# Dummy Variables for Dummies

Ok, we’re not dummies here, but dummy variables can be a tricky business for some. As a data scientist, you’re going to be working with dummy variables and when deploying models like k-nearest neighbors or ordinary least squares regression, your data set had better contain all continuous variables. But what if your data set has some categorical variables? Introducing dummy variables.

# Dummy Example

Let’s say you have a variable called `Eye Color`

. It has the categories: brown, blue and green. You might decide to create a numerical column with only a 0 or 1 for each of the eye colors, so you end up with something like this:

brown | blue | green |
---|---|---|

1 | 0 | 0 |

0 | 1 | 0 |

0 | 0 | 1 |

… | … | … |

The problem with this is that some models expect an intercept term and insert a column of 1s into your data set which would change the above table to:

intercept | brown | blue | green |
---|---|---|---|

1 | 1 | 0 | 0 |

1 | 0 | 1 | 0 |

1 | 0 | 0 | 1 |

… | … | … | … |

See the issue? The intercept column is a *linear combination* of the brown, blue, and green columns. If you’re building a least squares regression model, you’ve just violated its assumption of full rank (meaning all columns in your data set are linearly independent from each other) which means you couldn’t rely on any prediction that model gave you.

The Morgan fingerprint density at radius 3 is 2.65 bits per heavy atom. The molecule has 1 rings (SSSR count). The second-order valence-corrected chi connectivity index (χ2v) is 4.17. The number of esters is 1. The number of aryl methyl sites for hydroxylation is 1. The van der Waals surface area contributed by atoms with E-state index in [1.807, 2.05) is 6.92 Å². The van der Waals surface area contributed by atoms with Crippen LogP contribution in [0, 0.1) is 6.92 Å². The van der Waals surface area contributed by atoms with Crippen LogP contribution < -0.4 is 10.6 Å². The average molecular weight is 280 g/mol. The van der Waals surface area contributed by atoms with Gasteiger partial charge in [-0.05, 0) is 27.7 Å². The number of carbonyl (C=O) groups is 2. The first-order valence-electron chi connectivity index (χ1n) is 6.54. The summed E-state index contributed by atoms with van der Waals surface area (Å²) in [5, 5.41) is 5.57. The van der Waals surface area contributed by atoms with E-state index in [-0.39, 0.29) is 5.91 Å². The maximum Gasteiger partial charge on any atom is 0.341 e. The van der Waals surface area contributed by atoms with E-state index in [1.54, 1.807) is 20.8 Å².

The better way to construct dummy variables is to choose a common reference category (like brown if brown appears more often in the data set) and use that category as a common reference. Thus, one would only need 2 columns for 3 categories. Note that brown can be inferred by a 0 in the blue column and a 0 in the green column like the first row in this table:

intercept | blue | green |
---|---|---|

1 | 0 | 0 |

1 | 1 | 0 |

1 | 0 | 1 |

… | … | … |

Also, notice that all columns are linearly independent from each other; there’s no way to take a linear combination of the columns to get the same values in another column.

Many modeling functions in Python and R will take your data set that might contain categorical variables and automatically dummify them for you, so best not to create your own function to do this. However, if you must, just remember to create your dummy variables in a way that won’t create linear dependence in your data set. A good rule of thumb for how many dummy columns you’ll end up with for any given categorical variable is `# categories in that variable - 1`

.